6.20.2012

7 On 7 Football -- Asking The Masses

Longhorn (Struggling) QB David Ash Back At A 7 On 7 Tourney

I saw a post on Facebook the other day of a Wise County mother complaining of how much running and conditioning her son was going through for 7 on 7 football.  It dawned on me then that I really know nothing about it other than (1) it's no contact, (2) it's great for quarterbacks and receivers, and (3) it is supposed to be completely separate from high school coaches.

But I wonder if there's a seedy underside to it.

But for those of you familiar with it:

  • Who coaches these teams?
  • How many would Bridgeport or Decatur have? 
  • Who decides who gets on each team?
  • Are high school coaches completely detached from this thing?
  • Is there a cost?
Let me hear from you.

Edit: A Faithful Reader emailed me that Channel 8 did an investigative report on this subject in 2010:


43 comments:

Anonymous said...

It is to keep kids from playing other sports and keep them in football year round. NATZI's

Anonymous said...

7 on 7 is new since I was playing, but I can tell you there's a seedy underside. Coaches who aren't coaching, are watching. Kind of like my old field house that used to be "available" for use during the summer, but they'd take roll every day.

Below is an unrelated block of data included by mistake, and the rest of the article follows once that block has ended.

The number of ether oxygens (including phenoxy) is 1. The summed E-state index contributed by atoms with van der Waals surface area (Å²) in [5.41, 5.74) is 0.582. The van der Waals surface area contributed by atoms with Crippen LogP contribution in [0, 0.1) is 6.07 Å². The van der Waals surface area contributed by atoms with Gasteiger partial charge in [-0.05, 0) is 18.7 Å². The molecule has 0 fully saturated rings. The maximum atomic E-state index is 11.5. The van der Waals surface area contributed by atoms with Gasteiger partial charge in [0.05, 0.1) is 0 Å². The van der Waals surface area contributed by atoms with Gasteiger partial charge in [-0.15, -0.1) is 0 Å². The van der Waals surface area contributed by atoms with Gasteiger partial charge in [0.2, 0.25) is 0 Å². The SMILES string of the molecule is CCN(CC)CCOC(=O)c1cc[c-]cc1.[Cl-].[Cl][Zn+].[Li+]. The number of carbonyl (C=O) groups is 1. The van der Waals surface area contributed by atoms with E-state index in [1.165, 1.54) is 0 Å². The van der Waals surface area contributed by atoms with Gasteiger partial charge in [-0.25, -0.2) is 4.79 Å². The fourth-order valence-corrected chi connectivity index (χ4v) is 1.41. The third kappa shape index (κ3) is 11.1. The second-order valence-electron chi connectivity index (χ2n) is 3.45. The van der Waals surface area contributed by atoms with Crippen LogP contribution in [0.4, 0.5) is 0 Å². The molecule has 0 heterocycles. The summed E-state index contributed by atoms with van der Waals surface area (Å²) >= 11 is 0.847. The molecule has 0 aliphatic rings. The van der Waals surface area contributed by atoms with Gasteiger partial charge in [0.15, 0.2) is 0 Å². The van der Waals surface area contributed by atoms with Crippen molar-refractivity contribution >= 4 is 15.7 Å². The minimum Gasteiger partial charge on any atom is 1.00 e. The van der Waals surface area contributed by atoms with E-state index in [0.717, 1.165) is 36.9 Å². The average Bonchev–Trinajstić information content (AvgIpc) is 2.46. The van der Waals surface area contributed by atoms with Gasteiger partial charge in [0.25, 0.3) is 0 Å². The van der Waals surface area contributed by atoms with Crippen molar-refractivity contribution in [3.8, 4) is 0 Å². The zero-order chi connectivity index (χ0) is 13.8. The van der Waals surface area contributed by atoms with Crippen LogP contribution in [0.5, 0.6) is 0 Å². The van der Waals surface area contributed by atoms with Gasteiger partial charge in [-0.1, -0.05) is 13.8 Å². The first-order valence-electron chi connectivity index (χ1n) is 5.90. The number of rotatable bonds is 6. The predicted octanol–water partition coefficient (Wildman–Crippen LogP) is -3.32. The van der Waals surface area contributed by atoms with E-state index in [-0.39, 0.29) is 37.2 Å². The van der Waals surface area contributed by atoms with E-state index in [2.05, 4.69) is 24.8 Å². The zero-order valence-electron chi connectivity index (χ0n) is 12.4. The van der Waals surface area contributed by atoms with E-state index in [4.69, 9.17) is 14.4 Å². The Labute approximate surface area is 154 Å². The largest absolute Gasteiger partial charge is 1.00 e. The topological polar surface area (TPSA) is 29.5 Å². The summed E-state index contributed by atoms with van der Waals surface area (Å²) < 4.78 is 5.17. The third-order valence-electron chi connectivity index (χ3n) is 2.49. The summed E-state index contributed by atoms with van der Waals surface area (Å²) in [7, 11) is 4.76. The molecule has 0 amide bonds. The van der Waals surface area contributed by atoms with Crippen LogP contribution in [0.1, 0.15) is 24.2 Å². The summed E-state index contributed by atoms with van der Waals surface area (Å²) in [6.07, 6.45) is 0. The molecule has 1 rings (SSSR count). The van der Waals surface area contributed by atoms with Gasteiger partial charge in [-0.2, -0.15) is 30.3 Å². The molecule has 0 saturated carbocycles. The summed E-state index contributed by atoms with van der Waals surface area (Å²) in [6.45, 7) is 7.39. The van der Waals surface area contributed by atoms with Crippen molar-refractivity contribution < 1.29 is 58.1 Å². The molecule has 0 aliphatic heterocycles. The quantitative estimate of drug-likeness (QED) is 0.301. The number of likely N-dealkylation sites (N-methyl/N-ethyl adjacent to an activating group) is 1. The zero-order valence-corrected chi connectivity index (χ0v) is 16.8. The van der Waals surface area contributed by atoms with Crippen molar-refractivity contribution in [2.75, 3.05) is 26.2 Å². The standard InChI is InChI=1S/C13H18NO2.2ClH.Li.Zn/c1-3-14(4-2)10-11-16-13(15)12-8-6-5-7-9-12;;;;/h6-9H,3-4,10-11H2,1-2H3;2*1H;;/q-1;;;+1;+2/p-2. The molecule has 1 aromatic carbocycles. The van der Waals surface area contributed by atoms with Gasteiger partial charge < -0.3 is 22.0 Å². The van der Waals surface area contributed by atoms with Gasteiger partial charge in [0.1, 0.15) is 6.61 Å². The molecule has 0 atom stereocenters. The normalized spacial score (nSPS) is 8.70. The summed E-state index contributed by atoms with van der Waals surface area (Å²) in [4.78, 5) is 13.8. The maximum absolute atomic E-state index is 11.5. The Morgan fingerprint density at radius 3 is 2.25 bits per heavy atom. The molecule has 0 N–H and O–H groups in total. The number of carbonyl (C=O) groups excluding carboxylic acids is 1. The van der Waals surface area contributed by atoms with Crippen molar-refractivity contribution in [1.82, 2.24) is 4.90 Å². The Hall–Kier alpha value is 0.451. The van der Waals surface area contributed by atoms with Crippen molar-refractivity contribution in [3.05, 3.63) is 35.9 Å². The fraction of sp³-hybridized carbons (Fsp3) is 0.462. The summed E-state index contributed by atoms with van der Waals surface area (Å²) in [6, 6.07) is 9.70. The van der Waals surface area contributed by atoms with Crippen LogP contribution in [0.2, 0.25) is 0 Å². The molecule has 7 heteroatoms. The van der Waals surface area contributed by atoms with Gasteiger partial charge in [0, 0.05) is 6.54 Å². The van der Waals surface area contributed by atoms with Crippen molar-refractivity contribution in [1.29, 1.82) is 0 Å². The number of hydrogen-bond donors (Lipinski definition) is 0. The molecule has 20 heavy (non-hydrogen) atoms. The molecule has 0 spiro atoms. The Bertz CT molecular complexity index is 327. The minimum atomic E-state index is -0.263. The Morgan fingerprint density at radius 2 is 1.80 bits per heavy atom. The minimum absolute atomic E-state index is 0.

7 on 7 is great though. It's modeled after rugby's Summer 7's, which has been around longer, at least in Texas as far as I know of. I played Summer 7's in college, and it was a blast. Ran my ass off, which was already in decent shape. But constant running in the middle of the day in the summer is different than two-a-days, or even three-a-days.

Rage

Anonymous said...

WOW and to think a simple parent decision of MY KID WILL NOT PLAY THIS SPORT is too hard to do.

There are just too many idiots on this earth!

Anonymous said...

Amen 10:10

Anonymous said...

HS coaches are heavily involved in it! At the school district I work at the coaches practice 7 on 7 during the period. They put together the plays and put players in the positions they want them. They have taken players to games. They check the rosters to see who does not show and then go after them the next day in school for not being there! They berate players who choose baseball over 7 on 7 games! I have even seen coaches come down and get players out of middle school to workout with hs players during the hs athletic period. They tell kids to be a summer workouts over the summer (summer conditioning camp that lasts all summer) or they won't play in fall. In public schools-Football is the MOST important thing in school--not getting an education!!